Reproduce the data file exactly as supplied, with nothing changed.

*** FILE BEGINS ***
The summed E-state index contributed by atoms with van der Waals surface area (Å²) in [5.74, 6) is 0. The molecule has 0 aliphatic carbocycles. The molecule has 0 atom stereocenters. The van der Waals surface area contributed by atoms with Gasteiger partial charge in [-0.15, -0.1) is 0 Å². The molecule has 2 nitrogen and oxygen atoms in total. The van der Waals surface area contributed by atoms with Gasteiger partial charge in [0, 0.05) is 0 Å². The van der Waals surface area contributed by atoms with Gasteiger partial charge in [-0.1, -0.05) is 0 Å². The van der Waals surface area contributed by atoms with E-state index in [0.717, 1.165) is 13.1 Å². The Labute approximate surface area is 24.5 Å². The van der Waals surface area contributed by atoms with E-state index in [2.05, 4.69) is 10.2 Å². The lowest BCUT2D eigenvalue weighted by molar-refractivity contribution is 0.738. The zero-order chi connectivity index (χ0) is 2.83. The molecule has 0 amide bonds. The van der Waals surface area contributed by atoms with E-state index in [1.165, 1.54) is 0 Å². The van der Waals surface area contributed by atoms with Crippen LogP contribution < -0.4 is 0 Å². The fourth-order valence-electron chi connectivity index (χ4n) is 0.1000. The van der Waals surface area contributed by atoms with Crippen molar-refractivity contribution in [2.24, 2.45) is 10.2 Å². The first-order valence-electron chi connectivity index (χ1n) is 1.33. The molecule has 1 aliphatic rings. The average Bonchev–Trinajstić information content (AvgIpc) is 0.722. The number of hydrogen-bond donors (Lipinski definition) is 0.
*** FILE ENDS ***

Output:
The summed E-state index contributed by atoms with van der Waals surface area (Å²) in [5.74, 6) is 0. The molecule has 0 aliphatic carbocycles. The molecule has 0 atom stereocenters. The van der Waals surface area contributed by atoms with Gasteiger partial charge in [-0.15, -0.1) is 0 Å². The molecule has 2 nitrogen and oxygen atoms in total. The van der Waals surface area contributed by atoms with Gasteiger partial charge in [0, 0.05) is 0 Å². The van der Waals surface area contributed by atoms with Gasteiger partial charge in [-0.1, -0.05) is 0 Å². The van der Waals surface area contributed by atoms with E-state index in [0.717, 1.165) is 13.1 Å². The Labute approximate surface area is 24.5 Å². The van der Waals surface area contributed by atoms with E-state index in [2.05, 4.69) is 10.2 Å². The lowest BCUT2D eigenvalue weighted by molar-refractivity contribution is 0.738. The zero-order chi connectivity index (χ0) is 2.83. The molecule has 0 amide bonds. The van der Waals surface area contributed by atoms with E-state index in [1.165, 1.54) is 0 Å². The van der Waals surface area contributed by atoms with Crippen LogP contribution < -0.4 is 0 Å². The fourth-order valence-electron chi connectivity index (χ4n) is 0.1000. The van der Waals surface area contributed by atoms with Crippen molar-refractivity contribution in [2.24, 2.45) is 10.2 Å². The first-order valence-electron chi connectivity index (χ1n) is 1.33. The molecule has 1 aliphatic rings. The average Bonchev–Trinajstić information content (AvgIpc) is 0.722. The number of hydrogen-bond donors (Lipinski definition) is 0.